Tell your doctor if:

  • Your stools become darker than normal
  • You notice bleeding from your rectum
  • You have an upset stomach
  • You have heartburn symptoms
  • You cough up blood

What to avoid when taking NSAIDs?

Some people have conditions that NSAIDs can make worse. In general, you should avoid these drugs if you:

  • Are allergic to aspirin
  • Are getting chemotherapy
  • Are on steroid medicines
  • Have stomach ulcers or a history of ulcers, gout, or bleeding disorders
  • Are taking prescription medicines for arthritis
  • Have kidney problems
  • Have heart problems
  • Are planning surgery within a week
  • Are taking blood-thinning medicine (such as Coumadin®)

2. Opioids – for moderate to severe pain

If you’re having moderate to severe pain, your doctor may recommend that you take stronger drugs called opioids. Opioids are also known as narcotics. You must have a doctor’s prescription to take them. They are often taken with aspirin, ibuprofen, and acetaminophen.

Common opioids include:

  • Codeine
  • Fentanyl
  • Hydromorphone
  • Levorphanol
  • Meperidine
  • Methadone
  • Morphine
  • Oxycodone
  • Oxymorphone

Getting relief with opioids

Over time, people who take opioids for pain sometimes find that they need to take larger doses to get relief. This is caused by more pain, the cancer getting worse, or medicine tolerance (see Medicine Tolerance and Addiction). When a medicine doesn’t give you enough pain relief, your doctor may increase the dose and how often you take it. He or she can also prescribe a stronger drug. Both methods are safe and effective under your doctor’s care. Do not increase the dose of medicine on your own.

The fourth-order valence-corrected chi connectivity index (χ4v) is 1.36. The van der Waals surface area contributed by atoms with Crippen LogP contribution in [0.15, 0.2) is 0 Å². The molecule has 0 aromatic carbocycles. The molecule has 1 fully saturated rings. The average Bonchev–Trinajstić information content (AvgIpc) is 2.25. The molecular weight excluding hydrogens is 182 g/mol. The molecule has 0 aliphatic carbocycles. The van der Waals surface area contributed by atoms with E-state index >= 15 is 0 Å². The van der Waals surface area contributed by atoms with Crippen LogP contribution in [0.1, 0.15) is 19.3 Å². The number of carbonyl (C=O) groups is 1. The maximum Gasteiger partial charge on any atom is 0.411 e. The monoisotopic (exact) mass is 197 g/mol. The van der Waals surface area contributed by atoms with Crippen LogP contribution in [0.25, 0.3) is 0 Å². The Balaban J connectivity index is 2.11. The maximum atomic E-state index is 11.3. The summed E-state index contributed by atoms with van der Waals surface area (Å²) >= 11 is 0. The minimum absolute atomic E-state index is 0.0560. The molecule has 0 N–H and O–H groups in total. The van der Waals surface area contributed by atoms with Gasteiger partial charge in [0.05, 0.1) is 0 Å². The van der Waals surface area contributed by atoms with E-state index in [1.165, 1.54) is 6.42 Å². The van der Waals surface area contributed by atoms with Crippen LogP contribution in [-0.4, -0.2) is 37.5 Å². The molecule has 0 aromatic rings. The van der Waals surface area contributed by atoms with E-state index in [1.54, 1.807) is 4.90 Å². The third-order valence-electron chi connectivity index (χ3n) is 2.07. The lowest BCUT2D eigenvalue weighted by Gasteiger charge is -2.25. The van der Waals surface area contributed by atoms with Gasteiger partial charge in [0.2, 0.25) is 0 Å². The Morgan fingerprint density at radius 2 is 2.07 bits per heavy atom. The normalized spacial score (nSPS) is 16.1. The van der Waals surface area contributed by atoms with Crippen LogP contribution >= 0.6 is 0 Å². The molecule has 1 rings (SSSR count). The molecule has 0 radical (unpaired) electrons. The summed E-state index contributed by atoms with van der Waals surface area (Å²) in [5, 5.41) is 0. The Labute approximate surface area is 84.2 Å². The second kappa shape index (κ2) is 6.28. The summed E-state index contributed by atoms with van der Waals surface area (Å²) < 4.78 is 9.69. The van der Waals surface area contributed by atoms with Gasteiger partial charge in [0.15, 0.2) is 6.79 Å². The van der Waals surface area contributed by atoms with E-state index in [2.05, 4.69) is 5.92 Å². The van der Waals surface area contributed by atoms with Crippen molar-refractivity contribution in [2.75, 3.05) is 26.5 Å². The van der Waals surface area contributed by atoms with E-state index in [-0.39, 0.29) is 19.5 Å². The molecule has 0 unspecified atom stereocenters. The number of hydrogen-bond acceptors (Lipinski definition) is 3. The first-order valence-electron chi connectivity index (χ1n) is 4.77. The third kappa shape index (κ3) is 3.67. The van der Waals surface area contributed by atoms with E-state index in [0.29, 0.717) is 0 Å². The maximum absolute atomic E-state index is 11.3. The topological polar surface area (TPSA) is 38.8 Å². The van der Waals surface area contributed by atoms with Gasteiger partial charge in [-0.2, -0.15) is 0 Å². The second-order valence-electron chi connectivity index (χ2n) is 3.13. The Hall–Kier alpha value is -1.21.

Managing and preventing side effects

Some pain medicines may cause:

Other less common side effects include:

  • Dizziness
  • Confusion
  • Breathing problems
  • Itching
  • Trouble urinating


Almost everyone taking opioids has some constipation. This happens because opioids cause the stool to move more slowly through your system, so your body takes more time to absorb water from the stool. The stool then becomes hard.

You can control or prevent constipation by taking these steps:

  • Ask your doctor about giving you laxatives and stool softeners when you first start taking opioids. Taking these right when you start taking pain medicine may prevent the problem.
  • Drink plenty of liquids. Drinking 8 to 10 glasses of liquid each day will help keep stools soft.
  • Eat foods high in fiber, including raw fruits with the skin left on, vegetables, and whole grain breads and cereals.
  • Add 1 to 2 tablespoons of bran to your food or sprinkle it on your food. Remember to drink a glass of water when you eat bran, or it will make the problem worse.
  • Exercise as much as you are able. Any movement, such as light walking, will help.